Dr. Rhonda Gilby is a clinical psychologist with a long association with Western University as a student, a psychology professor and a counsellor for Brescia University College students.
Note: A version of this letter was previously posted on Dr. Gilby's blog.
I am a clinical psychologist. When I work with students who are looking for some help coping with the various concerns in their life, one type of therapy that frequently makes a lot of sense to me is cognitive behaviour therapy.
Cognitive behaviour therapy is based on the idea that our thoughts, beliefs and perceptions about a situation affect how we feel about it and what we subsequently do. This means that the same event can produce very different reactions in different people depending upon their thoughts and interpretations of the experience. When thoughts about a situation change, emotions and behaviours can change too.
The other day, my sister published the following post on Facebook that illustrates this principle of cognitive behaviour therapy: “Every time you catch yourself saying ‘I have to,’ say I ‘get to’ instead. Changing that one little word has the power to change everything in your brain.”
A small shift in the way that you think about a situation can have a big impact.
For example, thinking “I have to work out this morning” makes it sound like a chore or an obligation. Thinking “I get to work out this morning” suggests a joy, honour, advantage. “I get to work out this morning” emphasizes that you are well enough to work out and are trying to contribute to your own good health.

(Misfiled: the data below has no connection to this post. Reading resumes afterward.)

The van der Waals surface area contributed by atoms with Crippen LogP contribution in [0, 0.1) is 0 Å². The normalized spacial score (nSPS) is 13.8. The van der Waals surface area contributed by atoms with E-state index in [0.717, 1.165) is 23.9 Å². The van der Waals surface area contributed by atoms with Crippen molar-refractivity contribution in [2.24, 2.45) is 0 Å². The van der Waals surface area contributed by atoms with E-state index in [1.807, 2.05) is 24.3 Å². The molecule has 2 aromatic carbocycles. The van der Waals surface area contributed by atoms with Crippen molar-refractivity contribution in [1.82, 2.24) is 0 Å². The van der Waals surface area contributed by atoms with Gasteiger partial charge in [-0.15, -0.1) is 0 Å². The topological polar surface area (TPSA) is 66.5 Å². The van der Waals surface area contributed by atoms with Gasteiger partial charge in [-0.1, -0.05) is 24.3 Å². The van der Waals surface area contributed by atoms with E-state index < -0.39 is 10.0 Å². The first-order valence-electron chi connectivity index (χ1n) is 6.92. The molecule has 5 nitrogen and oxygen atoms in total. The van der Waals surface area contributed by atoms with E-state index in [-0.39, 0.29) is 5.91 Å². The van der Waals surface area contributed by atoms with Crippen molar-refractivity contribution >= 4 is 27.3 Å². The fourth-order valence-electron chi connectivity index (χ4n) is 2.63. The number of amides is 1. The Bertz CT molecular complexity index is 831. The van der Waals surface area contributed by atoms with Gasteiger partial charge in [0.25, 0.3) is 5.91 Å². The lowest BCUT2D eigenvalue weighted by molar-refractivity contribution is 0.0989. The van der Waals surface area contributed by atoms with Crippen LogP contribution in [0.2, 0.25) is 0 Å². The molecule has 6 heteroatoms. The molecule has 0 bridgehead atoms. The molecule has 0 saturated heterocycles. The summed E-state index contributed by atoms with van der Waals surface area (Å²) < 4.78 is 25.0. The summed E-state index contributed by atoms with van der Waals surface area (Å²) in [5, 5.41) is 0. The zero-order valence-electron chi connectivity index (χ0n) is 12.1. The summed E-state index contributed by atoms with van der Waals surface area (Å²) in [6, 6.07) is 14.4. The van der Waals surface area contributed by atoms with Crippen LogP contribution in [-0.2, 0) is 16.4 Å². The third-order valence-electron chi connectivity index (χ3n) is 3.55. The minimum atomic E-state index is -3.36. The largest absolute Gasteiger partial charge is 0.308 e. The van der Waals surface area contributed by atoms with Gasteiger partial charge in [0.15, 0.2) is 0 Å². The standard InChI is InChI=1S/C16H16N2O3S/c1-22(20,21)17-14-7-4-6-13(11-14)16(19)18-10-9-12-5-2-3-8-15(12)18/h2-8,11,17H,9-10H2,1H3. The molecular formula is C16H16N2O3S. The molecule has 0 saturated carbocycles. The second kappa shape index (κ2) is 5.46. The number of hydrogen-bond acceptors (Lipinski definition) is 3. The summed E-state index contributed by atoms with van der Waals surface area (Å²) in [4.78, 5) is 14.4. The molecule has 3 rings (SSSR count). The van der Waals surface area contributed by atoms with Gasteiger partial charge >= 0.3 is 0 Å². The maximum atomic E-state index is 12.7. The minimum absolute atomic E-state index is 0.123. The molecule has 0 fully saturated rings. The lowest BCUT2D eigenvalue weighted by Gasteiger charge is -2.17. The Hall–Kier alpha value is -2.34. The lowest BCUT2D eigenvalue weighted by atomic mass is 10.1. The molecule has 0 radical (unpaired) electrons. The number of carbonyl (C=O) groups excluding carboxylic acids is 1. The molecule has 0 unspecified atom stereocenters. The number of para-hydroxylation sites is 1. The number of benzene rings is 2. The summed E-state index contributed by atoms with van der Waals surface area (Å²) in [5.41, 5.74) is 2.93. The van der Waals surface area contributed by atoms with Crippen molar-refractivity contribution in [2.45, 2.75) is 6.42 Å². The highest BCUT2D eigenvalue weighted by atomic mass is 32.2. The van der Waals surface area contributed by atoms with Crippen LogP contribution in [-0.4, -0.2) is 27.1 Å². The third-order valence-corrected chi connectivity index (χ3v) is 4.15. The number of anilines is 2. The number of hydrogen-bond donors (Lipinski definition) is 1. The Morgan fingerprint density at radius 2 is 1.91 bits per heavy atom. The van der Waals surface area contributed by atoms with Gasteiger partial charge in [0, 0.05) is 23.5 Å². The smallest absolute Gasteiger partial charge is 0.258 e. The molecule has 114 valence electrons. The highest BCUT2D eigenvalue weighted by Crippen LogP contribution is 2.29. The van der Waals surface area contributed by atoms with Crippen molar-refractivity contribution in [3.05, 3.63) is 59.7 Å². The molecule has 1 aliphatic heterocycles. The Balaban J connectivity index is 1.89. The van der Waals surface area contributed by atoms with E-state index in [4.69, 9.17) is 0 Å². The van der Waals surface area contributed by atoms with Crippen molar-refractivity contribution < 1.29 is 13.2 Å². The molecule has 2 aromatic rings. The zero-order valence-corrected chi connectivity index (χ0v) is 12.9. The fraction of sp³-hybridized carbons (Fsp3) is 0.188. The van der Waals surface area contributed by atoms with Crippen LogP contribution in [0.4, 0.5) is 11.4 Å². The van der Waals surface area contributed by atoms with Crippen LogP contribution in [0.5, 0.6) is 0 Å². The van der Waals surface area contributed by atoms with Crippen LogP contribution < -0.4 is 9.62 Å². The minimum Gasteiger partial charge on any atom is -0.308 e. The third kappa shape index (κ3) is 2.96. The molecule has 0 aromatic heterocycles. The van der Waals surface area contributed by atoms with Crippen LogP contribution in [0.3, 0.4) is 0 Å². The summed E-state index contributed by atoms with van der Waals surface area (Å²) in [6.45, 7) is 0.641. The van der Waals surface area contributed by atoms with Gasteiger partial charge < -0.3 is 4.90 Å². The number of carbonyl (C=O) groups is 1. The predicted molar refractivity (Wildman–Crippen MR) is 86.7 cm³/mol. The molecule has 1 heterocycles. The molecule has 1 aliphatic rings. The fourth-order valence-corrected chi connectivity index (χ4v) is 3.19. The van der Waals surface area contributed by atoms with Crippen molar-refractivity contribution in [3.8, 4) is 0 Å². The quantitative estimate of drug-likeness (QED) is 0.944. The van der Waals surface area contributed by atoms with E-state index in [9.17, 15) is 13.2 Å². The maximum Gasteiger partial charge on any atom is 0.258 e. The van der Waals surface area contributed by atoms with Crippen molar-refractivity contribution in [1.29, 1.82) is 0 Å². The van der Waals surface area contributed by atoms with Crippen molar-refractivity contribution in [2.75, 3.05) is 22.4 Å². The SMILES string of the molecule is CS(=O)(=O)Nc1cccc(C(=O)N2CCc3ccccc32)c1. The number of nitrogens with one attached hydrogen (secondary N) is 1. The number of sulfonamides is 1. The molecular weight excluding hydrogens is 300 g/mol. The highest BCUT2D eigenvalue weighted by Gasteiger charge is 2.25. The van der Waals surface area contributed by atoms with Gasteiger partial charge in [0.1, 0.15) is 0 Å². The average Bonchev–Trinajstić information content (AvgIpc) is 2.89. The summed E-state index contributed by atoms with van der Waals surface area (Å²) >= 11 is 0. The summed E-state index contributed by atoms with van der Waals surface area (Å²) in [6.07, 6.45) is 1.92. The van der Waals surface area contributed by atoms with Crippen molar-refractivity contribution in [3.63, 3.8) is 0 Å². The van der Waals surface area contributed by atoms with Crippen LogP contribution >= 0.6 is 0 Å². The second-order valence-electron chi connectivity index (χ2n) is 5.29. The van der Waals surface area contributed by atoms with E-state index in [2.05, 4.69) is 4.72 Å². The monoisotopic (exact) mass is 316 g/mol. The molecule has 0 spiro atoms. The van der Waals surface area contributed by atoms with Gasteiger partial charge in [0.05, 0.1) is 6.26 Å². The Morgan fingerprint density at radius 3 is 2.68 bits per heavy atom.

For example, “I have to study for my upcoming exam” suggests that you are obligated to do it, but it is not something that you want to do. Changing your thinking to “I get to study for an upcoming exam” implies that you recognize that you are fortunate to have the opportunity to be at university, to now be learning, in detail, new things that (presumably) interest you and that will help prepare you for a more positive future.
Changing that one little word changes the focus from a complaint to a feeling of gratitude, acknowledging the goodness in your life and feeling appreciation for what you have. Changing that one little word can move you from feeling stressed to feeling blessed.
Gratitude is becoming an important focus of psychology research. Robert Emmons, a professor of psychology at the University of California, Davis, is a leading scientific expert on gratitude. His research has found that people who practice gratitude show better physical health (e.g., stronger immune systems, better sleep habits, fewer aches and pains), better psychological functioning (e.g., more joy, pleasure, optimism, happiness and resistance to stress) and social benefits (e.g., more helpfulness, more generosity, less loneliness and a higher sense of self-worth).
Practicing gratitude is good for our bodies, our minds and our relationships. Changing just one little word, going from “have to” to “get to,” could be a simple practice that you can use to better focus on the gifts that you get to be grateful for in your life.
Take care, and focus on all of the special things in your life that you are getting to do.
Dr. Gilby is writing a blog where she shares tips that she has gathered from her work as a clinical psychologist and her years of teaching psychology courses. It provides information and strategies to help students work on coping with stress. You can check out the blog at drgilby.bresciablog.com.